If you or a loved one is battling Adderall addiction, seeking professional help from a healthcare provider or addiction specialist will facilitate a proper assessment, appropriate treatment, and support throughout ongoing recovery.

a woman is looking out a window to represent signs of adderall addiction.

 Signs of Adderall Addiction

Stimulant use disorder, as outlined in the American Psychiatric Association’s DSM-5-TR (Diagnostic and Statistical Manual of Mental Disorders, revised fifth edition), is characterized by the following Adderall addiction symptoms manifesting within a one-year period. Symptoms of Adderall addiction trigger significant distress or impairment in daily functioning.

  1. Using stimulants in larger doses or for longer than originally intended.
  2. Persistent desire to use stimulants or repeated unsuccessful attempts to reduce or discontinue use.
  3. Spending excessive time obtaining, using, or recovering from the effects of stimulants.
  4. Cravings, urges, or a strong desire to use Adderall.
  5. Consistent Adderall use leading to failure in fulfilling responsibilities at school, home, or work.
  6. Ongoing Adderall use despite negative impact on social relationships and personal life.
  7. Reduction or abandonment of important activities.
  8. Repeated use in situations or environments that may cause physical harm.
  9. Continued use despite awareness of physical or psychological problems likely caused or worsened by stimulant use.
  10. Tolerance, which is characterized by a need for larger amounts of the substance to achieve the intended effect or a diminished effect with continued use of the same amount. (This symptom does not apply if stimulants are used as prescribed by a physician.)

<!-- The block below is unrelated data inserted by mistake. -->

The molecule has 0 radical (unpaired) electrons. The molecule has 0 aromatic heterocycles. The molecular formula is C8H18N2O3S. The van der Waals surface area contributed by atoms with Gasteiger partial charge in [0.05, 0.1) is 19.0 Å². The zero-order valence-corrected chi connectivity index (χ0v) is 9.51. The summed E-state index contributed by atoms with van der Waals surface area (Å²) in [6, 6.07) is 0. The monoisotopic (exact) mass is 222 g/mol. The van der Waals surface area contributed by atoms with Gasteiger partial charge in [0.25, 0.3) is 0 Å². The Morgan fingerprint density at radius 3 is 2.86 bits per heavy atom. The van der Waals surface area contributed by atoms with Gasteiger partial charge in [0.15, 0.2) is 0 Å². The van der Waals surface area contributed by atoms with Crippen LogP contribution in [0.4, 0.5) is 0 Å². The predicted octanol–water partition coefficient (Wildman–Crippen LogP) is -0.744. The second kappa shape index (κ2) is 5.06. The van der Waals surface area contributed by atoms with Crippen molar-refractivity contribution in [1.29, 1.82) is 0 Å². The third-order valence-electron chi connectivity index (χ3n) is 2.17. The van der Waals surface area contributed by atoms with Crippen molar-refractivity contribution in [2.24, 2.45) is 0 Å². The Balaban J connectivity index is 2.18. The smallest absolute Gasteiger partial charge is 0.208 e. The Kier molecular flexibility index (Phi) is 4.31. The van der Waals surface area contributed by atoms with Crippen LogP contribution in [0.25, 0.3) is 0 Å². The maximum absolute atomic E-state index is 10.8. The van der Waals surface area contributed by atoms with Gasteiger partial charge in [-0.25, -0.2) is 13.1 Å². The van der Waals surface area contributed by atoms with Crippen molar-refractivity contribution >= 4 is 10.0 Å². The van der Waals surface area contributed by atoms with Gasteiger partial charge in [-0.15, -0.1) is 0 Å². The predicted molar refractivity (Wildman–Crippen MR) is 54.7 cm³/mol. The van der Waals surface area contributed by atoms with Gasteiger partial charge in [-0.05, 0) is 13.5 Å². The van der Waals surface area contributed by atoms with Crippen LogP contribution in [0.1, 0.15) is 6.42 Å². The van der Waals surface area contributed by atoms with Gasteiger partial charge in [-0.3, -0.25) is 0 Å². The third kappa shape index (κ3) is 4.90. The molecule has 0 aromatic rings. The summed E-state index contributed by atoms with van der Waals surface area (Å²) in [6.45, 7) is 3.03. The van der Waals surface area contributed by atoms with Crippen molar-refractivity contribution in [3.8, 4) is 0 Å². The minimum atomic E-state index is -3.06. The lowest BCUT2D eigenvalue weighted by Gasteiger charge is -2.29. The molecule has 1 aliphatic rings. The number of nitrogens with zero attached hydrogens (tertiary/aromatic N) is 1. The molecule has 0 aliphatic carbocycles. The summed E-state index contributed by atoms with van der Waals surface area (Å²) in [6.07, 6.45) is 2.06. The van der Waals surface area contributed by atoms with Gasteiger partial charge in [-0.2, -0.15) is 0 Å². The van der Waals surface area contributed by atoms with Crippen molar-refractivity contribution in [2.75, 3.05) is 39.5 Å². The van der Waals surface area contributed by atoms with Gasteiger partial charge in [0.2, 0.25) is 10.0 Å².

11. Experiencing withdrawal symptoms or using the substance to relieve or avoid withdrawal symptoms. (This symptom does not apply if stimulants are used as prescribed by a physician.)

Adderall Addiction FAQs

What can happen if you take Adderall every day?

Taking Adderall every day can lead to dependence, increased tolerance, and potential side effects like insomnia, irritability, and changes in appetite.

Does Adderall make you motivated?

Adderall can potentially increase motivation for individuals with ADHD, but its effects on motivation may differ depending on the individual and the specific circumstances.

Does Adderall improve mental health?

While Adderall may temporarily alleviate symptoms of certain mental health conditions like ADHD or narcolepsy, it is not a cure for mental health issues and should be used only under proper medical supervision.

What does Adderall do if you don’t have ADHD?

If taken without a legitimate medical need, Adderall can cause unwanted side effects such as increased heart rate, elevated blood pressure, anxiety, insomnia, and potential dependence. It is essential to use medication only as prescribed by a healthcare professional.

A woman sits on a hill watching a sunset to represent side effects of adderall abuse

Get Treatment for Adderall Addiction at Renaissance Recovery

Welcome to Renaissance Recovery Center in Southern California. Our center is dedicated to providing top-quality outpatient treatment for those struggling with Adderall addictions and mental health conditions like ADHD. Our comprehensive outpatient treatment programs are designed to offer the support and structure you need to initiate long-term recovery from Adderall abuse. Choose from the following options:

Regardless of the program you select, you can access personalized addiction treatment that incorporates a holistic and evidence-based approach to recovery. Our interventions include:

Taking that initial crucial step towards recovery is as simple as reaching out to our admissions team at 866.330.9449. They are here to guide you through the process and provide the necessary assistance every step of the way.



At Renaissance Recovery our goal is to provide evidence-based treatment to as many individuals as possible. Give us a call today to verify your insurance coverage or to learn more about paying for addiction treatment.

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Joseph Gilmore has been in the addiction industry for three years with experience working for facilities all across the country. Connect with Joe on LinkedIn.